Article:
5 Foundational Tips for Remote Startups

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By Laura Lopez on September 20, 2018 

Founders and entrepreneurs leading a remote company face a unique set of challenges when it comes to employee engagement, business operations, and team communication. You’re creating company culture virtually, without the luxury of in-person management. With your team’s increased mobility it becomes more important to centralize and standardize your business practices and keep everyone in sync. 

Thankfully, there are many options to choose from when it comes to affordable cloud-based tools that make it easier for your remote team to collaborate, as well as a wealth of information from companies that have paved the way. If you are about to launch a remote startup or are looking for ways to improve yours now, we’ve got a few core practices that will keep you organized and your team optimized. 

  1. Don’t underestimate (virtual) face time. We’ve written about the importance of remote communication before, but it’s worth mentioning again. A simple way to strengthen rapport with your team is to replace conference calls with video conferences. It’s a great way to connect with colleagues who would prefer to put a face to a name. Start with free, easy to use tools like Zoom, Google Meet, or even Slack Calls
  2. Use the cloud. Storing data in the cloud allows you to access and analyze important information quickly, allowing you to make informed decisions more readily. Instead of creating an Excel spreadsheet that can’t be shared in real-time, leverage free cloud-based apps until you need a heftier tool, like a cloud-based Customer Relationship Management (CRM) solution. Avoid the trap of investing in software that your employees don’t end up using by testing a free tool and implementing norms around use first, and by being strategic about how the tools you’ve put in place interact with one another. 
  3. Put yourself in your client’s shoes. Running a remote company has its benefits as well as its tradeoffs when it comes to your client base. I recently spoke with a customer that was turning down clients that were only able to send payment via mail (paper-based billing is still more prevalent than you think). Since relocating from the US to Europe, receiving and processing payments from abroad was taking too long, checks were occasionally lost in transit, and they were risking not making payroll. A virtual mailbox gives you access to important correspondence, such as contracts or checks, all via an online platform. You’ll have continuity in your mailing address even if you want to travel the world or set up shop in another state. Some solutions, like Earth Class Mail, even offer remote check depositing solutions, allowing you to keep clients whose billing practices might not be as cloud-friendly as yours.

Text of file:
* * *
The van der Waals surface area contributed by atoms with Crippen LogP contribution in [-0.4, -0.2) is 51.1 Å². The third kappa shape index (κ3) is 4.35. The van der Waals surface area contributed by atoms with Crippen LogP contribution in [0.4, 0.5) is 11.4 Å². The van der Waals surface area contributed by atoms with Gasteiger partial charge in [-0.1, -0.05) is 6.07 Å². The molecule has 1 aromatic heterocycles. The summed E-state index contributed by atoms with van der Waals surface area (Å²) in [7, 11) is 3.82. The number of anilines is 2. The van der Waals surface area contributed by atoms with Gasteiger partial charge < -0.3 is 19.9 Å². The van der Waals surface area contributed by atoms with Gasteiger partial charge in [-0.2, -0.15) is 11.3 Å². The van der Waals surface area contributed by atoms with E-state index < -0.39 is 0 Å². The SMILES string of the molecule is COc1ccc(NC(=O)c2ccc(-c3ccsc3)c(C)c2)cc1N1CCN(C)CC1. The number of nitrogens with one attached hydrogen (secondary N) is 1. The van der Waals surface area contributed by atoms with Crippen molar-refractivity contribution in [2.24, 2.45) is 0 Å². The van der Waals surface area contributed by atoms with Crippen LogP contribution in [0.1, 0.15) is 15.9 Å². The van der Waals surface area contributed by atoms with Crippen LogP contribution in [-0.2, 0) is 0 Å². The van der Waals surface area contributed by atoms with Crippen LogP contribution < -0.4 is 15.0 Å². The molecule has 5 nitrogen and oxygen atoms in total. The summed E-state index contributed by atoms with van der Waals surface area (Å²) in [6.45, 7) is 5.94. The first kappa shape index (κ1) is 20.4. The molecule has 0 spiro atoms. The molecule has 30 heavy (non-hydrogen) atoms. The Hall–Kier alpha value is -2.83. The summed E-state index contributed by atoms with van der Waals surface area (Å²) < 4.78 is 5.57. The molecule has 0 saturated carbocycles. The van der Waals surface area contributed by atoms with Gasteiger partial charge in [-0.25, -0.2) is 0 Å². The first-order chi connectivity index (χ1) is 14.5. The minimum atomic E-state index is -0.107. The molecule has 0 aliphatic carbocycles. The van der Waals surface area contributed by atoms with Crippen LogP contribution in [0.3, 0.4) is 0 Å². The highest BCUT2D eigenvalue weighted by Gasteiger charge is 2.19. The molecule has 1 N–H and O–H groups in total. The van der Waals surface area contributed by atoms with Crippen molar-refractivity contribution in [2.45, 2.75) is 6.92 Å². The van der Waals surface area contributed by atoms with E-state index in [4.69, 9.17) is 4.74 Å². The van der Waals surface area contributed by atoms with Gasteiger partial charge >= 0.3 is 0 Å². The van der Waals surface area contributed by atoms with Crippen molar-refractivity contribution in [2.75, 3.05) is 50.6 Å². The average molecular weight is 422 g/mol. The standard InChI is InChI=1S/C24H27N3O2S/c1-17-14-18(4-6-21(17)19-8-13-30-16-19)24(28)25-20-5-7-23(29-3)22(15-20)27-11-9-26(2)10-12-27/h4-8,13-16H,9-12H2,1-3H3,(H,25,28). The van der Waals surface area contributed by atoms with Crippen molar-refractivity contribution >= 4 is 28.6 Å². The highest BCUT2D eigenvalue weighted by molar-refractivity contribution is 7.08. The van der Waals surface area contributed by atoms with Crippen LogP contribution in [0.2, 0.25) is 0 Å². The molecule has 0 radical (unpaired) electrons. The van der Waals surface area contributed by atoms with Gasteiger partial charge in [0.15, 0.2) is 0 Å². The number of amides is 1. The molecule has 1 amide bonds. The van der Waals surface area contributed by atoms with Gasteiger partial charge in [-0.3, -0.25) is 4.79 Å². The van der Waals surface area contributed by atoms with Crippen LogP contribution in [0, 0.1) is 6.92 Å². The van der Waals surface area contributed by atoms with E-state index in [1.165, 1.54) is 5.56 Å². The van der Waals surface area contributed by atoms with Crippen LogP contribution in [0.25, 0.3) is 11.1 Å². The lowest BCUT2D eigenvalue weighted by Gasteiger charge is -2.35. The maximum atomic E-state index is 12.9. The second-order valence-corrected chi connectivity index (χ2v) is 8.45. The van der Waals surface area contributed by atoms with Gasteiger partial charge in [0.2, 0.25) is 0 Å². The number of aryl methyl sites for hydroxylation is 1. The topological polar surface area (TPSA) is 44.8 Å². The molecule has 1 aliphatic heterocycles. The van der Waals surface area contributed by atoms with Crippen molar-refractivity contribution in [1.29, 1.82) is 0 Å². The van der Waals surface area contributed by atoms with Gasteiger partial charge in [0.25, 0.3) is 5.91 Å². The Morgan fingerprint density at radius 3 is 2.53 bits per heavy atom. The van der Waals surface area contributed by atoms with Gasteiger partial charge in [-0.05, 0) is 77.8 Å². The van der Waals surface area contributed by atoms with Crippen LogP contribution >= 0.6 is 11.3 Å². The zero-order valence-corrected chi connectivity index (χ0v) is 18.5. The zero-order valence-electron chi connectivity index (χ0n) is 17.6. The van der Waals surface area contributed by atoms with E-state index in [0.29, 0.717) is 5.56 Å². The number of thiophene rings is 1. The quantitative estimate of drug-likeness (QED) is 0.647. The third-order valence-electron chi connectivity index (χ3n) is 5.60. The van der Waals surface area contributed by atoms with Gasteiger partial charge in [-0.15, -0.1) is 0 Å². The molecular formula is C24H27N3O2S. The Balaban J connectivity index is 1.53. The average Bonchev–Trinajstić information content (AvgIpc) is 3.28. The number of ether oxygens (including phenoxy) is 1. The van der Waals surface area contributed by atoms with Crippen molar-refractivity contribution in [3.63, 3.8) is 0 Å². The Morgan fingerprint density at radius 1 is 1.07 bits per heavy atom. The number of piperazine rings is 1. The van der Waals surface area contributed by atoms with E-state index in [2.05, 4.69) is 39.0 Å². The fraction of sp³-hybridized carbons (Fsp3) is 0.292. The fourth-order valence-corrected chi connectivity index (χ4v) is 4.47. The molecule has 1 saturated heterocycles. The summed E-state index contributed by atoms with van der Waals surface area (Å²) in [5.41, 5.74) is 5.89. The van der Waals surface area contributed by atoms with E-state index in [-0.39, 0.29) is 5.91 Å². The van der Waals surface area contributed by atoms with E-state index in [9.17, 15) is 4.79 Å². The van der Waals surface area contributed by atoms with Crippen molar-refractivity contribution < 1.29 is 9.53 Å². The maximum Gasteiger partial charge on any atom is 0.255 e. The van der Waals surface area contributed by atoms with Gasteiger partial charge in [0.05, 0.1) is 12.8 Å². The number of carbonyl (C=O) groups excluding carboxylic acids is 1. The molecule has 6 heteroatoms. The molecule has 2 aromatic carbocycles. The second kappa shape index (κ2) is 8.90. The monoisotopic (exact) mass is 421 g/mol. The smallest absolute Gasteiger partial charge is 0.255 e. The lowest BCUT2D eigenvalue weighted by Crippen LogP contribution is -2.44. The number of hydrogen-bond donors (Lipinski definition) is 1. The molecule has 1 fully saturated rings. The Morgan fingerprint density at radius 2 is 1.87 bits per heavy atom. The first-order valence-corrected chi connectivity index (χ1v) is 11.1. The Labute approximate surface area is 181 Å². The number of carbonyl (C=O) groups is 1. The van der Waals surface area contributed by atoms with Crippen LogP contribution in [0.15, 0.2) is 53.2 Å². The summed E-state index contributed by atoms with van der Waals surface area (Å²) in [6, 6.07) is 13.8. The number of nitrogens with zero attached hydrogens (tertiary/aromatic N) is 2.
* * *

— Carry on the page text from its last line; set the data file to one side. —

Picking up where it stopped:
4. Start with data. And don’t stop. Without a doubt, centralizing customer and prospect data is a must from the start of your remote-based company. Even if you’re a solopreneur, or work on a small team, begin with something as simple as a Google Sheet, a live document that’s accessible from anywhere. As you add employees, give them access to the Google Sheet and review the data you require them to capture and enter. At a minimum, start tracking your business prospects and customers. Collect relevant contact information and lead source, the product of interest or product purchased, and other data such as the time it took to close a deal, or reason why you lost a deal, to inform future decisions. When the time comes that there are too many data points to manage, move to an affordable cloud-based CRM to centralize customer and prospect data. 
  5. Standardize processes. As you add employees to your team, be sure to communicate and train each employee on the tools you have in place and your expectations on how the team will use them to collaborate. Otherwise, you can end up with disparate data and inefficient processes. Create an onboarding document or training so that you minimize the time you spend bringing new employees up to speed. And don’t think of standardization as infringing on your employee’s autonomy. You’re building consistency into your virtual workplace the way it might be more organically built if you were working in the same office. 

Remember, if you’re just getting started, use free cloud-based tools to build out your core business processes and make it a practice to have all your information living in a central repository. If you and your employees have conquered your business workflows with free cloud-based tools and feel like you’ve outgrown them, it’s time to begin looking for a more specialized solution. 

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